11. Catfish and Mandala: A Two-Wheeled Voyage Through the Landscape and Memory of Vietnam
by Andrew X. Pham
Catfish and Mandala by Andrew Pham is another book popular with the American audience. Thought-provoking and intense, the author’s bike voyage in his “old country” is rich in recounts of people, places and reactions.
Born in Vietnam but raised in the US, and thus looked upon as a stranger in both lands, Andrew traveled the Pacific Rim, discovering his roots. In addition, he found bits and pieces of himself along the way.
12. First They Killed My Father: A Daughter of Cambodia Remembers
by Loung Ung
One cannot visit Asia without getting a sense of its past, and that includes the tragedies. First They Killed My Father details life during the Pol Pot regime, under whose short, yet terrible rule, 25 percent of Cambodians died.
Through the eyes of a child, Loung Ung presents a frightful image of an entire society submitted to the Khmer Rouge. Thus, a trip to Cambodia, even if only imaginary, awakes even more fascination to the reader.
13. What Makes You Not a Buddhist by Dzongsar Jamyang Khyentse
Staying in Asia for just a bit longer, What Makes You Not a Buddhist is not like any other travel book. Appealing to the spiritual side, its pages overflow with images of a world that most of us have never known.
Different not just in culture, but in thought and outlook on life, Asia presents itself in this book as a unique land. However, if most travel books focus on a certain part of the world, this one focuses on you, the reader, and how you experience the world, and it’s not only for those of us who are religious.
14. Naples ’44 – An Intelligence Officer in the Italian Labyrinth
by Norman Lewis
Republished in 1985, Norman Lewis’s recount of wartime Italy is riveting and powerful. It describes a place a beauty, looked at with envy by both European and world powers, turned into a battlefield.
Rich in descriptions of the unmatched Italian architecture coupled with thrilling spy stories, Naples ’44 is a book that takes you through time.
15. Homage to Catalonia
by George Orwell
Europe’s history is abundant in war. In fact, for much of human history, war was for most people the only occasion with which they would travel. Of course, there’s not much sightseeing when you’re fearing for your life.
Taking part in the Spanish Civil War, Orwell was not much interested in the picturesque scenery of the country, although those descriptions aren’t missing either. Instead, he keeps a travelogue which shows another side of Spain and the Spanish. Homage to Catalonia is dedicated to a land which deeply impressed the author of 1984.
16. Among the Russians
by Colin Thubron
On the Eastern edges of Europe a proud country stands, with its people, history, culture and above all its scenery long attracting the attention of world travelers. In Among the Russians, Thubron takes a closer look at the people of this continent-sized country.
Scouring Russia from the Baltic to Georgia by car, the author provides insights into the lives and activities of the people he meets and observes along the way.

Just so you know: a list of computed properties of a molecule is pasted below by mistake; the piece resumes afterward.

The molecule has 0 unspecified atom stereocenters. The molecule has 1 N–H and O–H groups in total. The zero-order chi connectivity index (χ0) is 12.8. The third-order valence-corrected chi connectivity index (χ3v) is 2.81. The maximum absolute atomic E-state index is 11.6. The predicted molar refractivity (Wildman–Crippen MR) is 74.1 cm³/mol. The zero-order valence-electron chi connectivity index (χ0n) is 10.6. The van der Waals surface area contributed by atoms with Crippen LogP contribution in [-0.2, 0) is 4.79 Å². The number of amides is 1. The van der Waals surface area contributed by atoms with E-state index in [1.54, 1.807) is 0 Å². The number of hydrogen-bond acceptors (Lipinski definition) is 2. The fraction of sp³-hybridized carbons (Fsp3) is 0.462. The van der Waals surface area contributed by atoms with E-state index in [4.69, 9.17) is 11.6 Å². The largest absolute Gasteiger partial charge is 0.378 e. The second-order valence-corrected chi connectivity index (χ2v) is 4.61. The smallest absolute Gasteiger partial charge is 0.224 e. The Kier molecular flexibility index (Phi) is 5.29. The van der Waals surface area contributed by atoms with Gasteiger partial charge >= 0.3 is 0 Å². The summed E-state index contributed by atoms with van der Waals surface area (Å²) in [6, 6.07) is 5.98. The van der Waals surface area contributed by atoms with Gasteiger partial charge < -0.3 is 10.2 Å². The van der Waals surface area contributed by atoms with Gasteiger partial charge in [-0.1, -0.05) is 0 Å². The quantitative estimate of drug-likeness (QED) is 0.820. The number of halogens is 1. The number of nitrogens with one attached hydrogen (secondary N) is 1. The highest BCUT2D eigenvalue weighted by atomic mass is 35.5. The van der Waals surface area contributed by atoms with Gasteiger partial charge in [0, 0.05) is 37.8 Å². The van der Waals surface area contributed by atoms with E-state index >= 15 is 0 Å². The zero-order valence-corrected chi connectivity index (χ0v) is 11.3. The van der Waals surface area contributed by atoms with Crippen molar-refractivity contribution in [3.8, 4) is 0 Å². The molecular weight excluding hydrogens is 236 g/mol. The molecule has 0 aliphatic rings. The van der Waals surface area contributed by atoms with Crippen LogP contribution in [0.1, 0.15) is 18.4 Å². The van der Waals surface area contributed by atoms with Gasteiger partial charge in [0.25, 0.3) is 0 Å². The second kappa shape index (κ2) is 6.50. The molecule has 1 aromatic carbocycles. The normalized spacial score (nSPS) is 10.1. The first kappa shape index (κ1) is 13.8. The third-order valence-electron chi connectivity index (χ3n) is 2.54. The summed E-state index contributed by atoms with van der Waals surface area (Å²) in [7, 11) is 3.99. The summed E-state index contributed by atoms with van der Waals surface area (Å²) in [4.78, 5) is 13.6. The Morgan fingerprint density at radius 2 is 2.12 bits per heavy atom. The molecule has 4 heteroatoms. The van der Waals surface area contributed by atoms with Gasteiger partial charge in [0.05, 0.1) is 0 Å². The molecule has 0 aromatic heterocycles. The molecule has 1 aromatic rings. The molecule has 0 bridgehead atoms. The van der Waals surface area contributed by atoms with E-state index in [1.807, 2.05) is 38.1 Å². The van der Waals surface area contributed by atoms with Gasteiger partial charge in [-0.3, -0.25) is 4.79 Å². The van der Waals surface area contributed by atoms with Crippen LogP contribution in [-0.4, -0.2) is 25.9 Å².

17. Travels with Charley: In Search of America
A little closer to home, Steinbeck’s adventures with his companion, the French poodle Charley, in the south of the United States, cannot be forgotten. Starting out with a hefty dose of humor, primarily due to his adorable sidekick, the acclaimed author manages to captivate the reader.
With each flip of the page, we are introduced to an environment that is both familiar and foreign at the same time. 1960s United States might seem like a foreign country to some of the younger readers, but it can be easily discovered in Travels with Charley.
18. One for the Road
by Bjørn Christian Tørrissen
One for the Road might be the ultimate travel book. Reuniting the author’s travel experiences from all corners of the word, it will fill you with jealousy and then give you hope. The reason for that is that it includes advice and recommendations for traveling on a budget.
And it’s not what you would expect in terms of destinations either. Tørrissen’s journal slash book details his trips to less frequented places of the word such as the frozen Antarctica. If you’re a travel enthusiast, be sure to not miss this book.
19. Bad Lands
by Tony Wheeler
Written by the Lonely Planet founder, Bad Lands takes us to a series of countries ruled by the most non-democratic regimes on earth. In Iran, Saudi Arabia and North Korea, to name just a few, we join Wheeler as he interacts with each country’s official and overly serious guide and its people.
More than that, the author signals how seriously misunderstood some of the reclusive places he visits are, and shows them in a new light.
20. The Motorcycle Diaries
by Che Guevara
Ernesto “Che” Guevara has been the subject of innumerable books, papers, reports and studies dealing with his political and military exploits. In this 1992 memoir that follows a young and idealist Che, fresh out of medical school, we discover another face to the Marxist revolutionary that was he was to become.
It was during this very journey that Che first saw the social injustices, humiliation and persecution present in South America, marking his the rest of his life.
With these books, I was armed with sources of adventure, self-discovery, suspense and wonder before nature. My own fading memory of the vacation, spent either in a hotel or desperately trying to find my way across identical streets with a needlessly enlarged map was gone. It was soon replaced by the images pouring out of the books, refreshing and empowering me with every second.